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Climate Leadership Now

14. Resting up here. How about you?

 

It's been a complex and challenging year for writers. Certainly for this writer. Brought out a new book in September (did you know that 98% of the books published in 2020 sold fewer than 5000 copies? Just saying...) and did a lot of fun things to promote it – keynotes, seminars, blogs, consulting, online teaching. All this guesting via multiple and evolving technologies has been good but stressful work. 

 

I've had a few thoughts during this time and I've been meaning to blog about them. Like the idea that Bill Gates' recent book How to Avoid A Climate Disaster: The Solutions We Have and the Breakthroughs We Need is nothing short of a Hail Mary on climate change.

 

Gates is pushing innovation because it's his thing, but then he really didn't need to write a book about it unless he's seriously trying to send a message to us all. His implicit message is that Team Humanity doesn't have the chops to effectively address climate change through cooperation and politics. His explicit message is that the best way forward is to rely instead on innovation. Let's hope that he spots Gronk in the end zone.

 

Let it be said that I agree with Mr. Gates, and I am thrilled that his book and its important ideas made it into the two percent. On the other hand, I didn't write about that earlier this year when I might have. I've been quiet for the above stated reasons, but also because this year I found it hard to write about climate change while something like American democracy has been so imminently threatened. Talk about losing the Superbowl.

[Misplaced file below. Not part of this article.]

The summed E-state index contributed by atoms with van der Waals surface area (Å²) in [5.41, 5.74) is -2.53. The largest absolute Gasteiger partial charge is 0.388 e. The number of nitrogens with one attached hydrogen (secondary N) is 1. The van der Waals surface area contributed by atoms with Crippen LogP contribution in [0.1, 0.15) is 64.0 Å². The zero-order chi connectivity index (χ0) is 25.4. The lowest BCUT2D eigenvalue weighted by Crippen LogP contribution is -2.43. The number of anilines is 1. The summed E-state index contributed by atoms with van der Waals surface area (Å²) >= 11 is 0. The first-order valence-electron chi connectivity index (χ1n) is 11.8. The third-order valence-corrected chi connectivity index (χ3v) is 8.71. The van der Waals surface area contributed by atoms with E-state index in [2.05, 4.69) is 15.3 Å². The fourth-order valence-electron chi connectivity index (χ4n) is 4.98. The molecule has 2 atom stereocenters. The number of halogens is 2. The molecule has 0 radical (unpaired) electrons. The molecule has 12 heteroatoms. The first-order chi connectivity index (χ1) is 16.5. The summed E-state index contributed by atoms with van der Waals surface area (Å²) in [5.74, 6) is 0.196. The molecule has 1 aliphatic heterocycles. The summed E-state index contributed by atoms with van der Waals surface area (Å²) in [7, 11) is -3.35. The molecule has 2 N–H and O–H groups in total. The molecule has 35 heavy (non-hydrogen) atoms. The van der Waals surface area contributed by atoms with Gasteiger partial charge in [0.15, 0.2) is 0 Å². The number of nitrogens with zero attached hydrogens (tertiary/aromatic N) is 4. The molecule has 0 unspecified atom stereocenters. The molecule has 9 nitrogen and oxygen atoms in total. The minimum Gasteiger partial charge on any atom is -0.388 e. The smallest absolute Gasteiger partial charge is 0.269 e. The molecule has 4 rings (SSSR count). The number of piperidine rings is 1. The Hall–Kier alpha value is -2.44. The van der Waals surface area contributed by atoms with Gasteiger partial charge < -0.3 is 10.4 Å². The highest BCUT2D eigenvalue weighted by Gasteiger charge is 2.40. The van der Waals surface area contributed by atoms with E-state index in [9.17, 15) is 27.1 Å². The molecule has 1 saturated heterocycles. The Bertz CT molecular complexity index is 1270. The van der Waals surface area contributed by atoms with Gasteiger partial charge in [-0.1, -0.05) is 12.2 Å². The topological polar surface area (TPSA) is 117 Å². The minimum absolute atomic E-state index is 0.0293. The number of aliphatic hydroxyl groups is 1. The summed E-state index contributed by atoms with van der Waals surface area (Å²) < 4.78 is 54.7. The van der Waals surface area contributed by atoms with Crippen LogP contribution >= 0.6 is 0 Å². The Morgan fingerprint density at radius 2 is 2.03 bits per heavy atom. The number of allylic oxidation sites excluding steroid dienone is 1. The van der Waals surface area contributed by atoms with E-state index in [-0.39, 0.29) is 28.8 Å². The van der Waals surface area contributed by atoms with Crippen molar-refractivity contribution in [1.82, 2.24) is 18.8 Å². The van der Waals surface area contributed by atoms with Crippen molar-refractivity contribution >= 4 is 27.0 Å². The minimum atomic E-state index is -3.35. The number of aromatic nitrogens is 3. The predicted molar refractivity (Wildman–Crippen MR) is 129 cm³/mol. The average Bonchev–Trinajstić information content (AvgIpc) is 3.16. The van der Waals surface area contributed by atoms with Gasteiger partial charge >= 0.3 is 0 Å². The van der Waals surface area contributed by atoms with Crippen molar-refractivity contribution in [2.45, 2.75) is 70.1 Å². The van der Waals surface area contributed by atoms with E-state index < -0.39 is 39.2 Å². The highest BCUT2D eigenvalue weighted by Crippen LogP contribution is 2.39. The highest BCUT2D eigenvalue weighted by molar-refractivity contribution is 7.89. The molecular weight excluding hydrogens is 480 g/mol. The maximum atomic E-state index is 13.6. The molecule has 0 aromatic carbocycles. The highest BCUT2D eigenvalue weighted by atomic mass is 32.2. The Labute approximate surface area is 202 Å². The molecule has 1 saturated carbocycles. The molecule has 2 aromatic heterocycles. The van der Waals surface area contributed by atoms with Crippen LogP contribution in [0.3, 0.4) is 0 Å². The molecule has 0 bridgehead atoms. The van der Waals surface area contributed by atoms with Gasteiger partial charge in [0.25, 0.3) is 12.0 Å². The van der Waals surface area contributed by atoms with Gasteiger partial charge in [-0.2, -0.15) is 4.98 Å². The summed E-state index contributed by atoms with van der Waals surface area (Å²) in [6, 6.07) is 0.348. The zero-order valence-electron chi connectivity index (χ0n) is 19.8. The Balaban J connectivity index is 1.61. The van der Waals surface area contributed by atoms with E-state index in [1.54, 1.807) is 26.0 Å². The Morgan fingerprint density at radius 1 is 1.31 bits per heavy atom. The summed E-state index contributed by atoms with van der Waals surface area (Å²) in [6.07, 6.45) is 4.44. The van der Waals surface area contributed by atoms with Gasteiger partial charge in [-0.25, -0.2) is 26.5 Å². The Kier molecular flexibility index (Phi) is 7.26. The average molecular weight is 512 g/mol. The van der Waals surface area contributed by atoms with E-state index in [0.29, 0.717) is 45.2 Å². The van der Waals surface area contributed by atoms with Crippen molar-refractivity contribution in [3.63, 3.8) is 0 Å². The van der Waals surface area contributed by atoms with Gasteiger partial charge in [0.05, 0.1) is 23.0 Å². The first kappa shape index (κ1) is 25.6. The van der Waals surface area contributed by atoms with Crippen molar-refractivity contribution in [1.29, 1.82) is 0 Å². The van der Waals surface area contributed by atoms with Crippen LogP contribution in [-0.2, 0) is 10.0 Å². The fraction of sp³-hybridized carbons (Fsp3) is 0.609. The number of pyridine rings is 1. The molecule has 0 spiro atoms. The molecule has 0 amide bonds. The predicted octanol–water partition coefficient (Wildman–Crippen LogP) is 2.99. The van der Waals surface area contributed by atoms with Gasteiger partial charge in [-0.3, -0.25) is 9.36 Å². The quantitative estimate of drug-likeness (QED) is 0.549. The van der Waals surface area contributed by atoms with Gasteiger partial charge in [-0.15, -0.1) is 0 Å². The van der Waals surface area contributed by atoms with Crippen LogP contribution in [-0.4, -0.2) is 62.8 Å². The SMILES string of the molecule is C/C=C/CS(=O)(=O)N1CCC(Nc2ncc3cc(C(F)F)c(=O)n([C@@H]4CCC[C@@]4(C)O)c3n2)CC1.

So now I'm resting up. Fishing. Admiring flowers. Counting the number of 90 degree days (while sort of not counting them). blossoms-pink-2.jpg

 

I recently mentioned my state of mind to a young friend, the kind of guy who drives from LA to Phoenix to be a poll watcher for the day. He exclaimed, "Me too!" We agreed that we don't want to talk about it quite yet.

 

Meanwhile, things are heating up. And here comes 2022.

 

Enjoy.

 

 

 

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12. Global Governance, Meet the Tribe

 

Just did a deep read (so you don't have to) of a complex and useful book entitled "Global Climate Governance." It addresses the question of how Team Humanity might, or might not, solve the climate problem through cooperation.

 

Particularly useful for leaders is the authors' description of the universe of the specific organizations that are tackling climate change globally. All kinds of organizations at all levels of society are addressing CO2 reduction, climate adaptation, climate loss and damage, and climate justice. If you want to understand the big picture of where and how climate decision-making is happening, this short book is a must-read.

 

Authors Coen, Kreienkamp, and Pegram are on board with those of us who have observed that the 2015 Paris Agreement has failed to reduce greenhouse gas emissions but has at least kept people talking. They point to the potential of the Agreement to deepen cooperation by improving transparency around national climate policies and actions. They describe it as "a pragmatic attempt to address both coordination and cooperation problems through broad collective goal setting, dynamic ambition cycles and a shift toward national pledges and procedural commitments."